However, Epic Games–the company behind the lawsuit–said that the judge’s ruling isn’t much of a win.
A federal judge has instructed Apple to remove many of its App Store rules, allowing developers to send their users to alternate payment portals.
In her ruling, U.S. District Judge Yvonne Gonzalez Rogers of the Northern District of California said that Apple had violated California state laws against unfair competition by preventing app developers from directing customers to “other ways to pay for their services.”
Gonzalez Rogers’ ruling gives Apple 90 days to let developers include links in their apps to other payment forms.
If consumers opt to pursue such links, developers can receive payments that are not reduced by Apple’s mandatory commission schemes.
However, the ruling is not ideal for content creators.
According to Reuters, while the ruling does let developers direct users to non-Apple payment systems, it does not compel Apple to let creators use their own in-app services. Apple will therefore be allowed to continue charging commissions on in-app transactions, which can be as high as thirty percent.
Epic Games, the studio behind ‘Fortnite,’ said that it will appeal the ruling.
Epic’s CEO, Tim Sweeney, further said on Twitter that the ruling is neither “a win for developers or for consumers.”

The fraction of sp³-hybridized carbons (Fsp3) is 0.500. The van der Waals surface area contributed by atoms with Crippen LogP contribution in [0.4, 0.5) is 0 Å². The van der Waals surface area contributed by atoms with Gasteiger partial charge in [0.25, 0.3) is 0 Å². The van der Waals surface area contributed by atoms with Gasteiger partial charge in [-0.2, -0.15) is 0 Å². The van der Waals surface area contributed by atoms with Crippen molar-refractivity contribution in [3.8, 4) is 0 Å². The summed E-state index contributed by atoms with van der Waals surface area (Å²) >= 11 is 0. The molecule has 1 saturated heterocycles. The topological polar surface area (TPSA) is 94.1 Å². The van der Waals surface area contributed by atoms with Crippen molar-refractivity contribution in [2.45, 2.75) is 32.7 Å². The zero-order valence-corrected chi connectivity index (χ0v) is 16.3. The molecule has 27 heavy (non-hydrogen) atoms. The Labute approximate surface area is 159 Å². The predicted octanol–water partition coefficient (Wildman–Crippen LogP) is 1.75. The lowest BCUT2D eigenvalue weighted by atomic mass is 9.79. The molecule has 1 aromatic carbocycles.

Gonzalez Rogers also refrained from stating or suggesting that Apple has a monopoly on an important digital marketplace—potentially confounding the federal government and other critics’ antitrust initiatives against the technology company.
“While the court finds that Apple enjoys considerable market share of over 55 percent and extraordinarily high profit margins, these factors alone do not show antitrust conduct,” Gonzalez Rogers wrote. “Success is not illegal.”
While Apple shares fell by several percent after Gonzalez Rogers’ ruling went public, Apple has still claimed a victory of sorts.
“Today the court has affirmed what we’ve known all along: The App Store is not in violation of antitrust law,” Apple said in a statement. “As the court recognized: ‘Success is not illegal.’ Apple faces rigorous competition in every segment in which we do business, and we believe customers and developers choose us because our products and services are the best in the world.”
Nonetheless, the New York Times notes that Apple is still expected to appeal the decision, asking the courts to prevent the order from going into effect.
The Times suggests that either Apple or Epic could also appeal to the U.S. Circuit Court of Appeals for the Ninth Circuit. The 9th Circuit would assign a three-judge panel to review Gonzalez Rogers’ decision.
While such a review could take a year or more to complete, it may resolve the litigation—unless, of course, the case is further escalated and heard before the U.S. Supreme Court.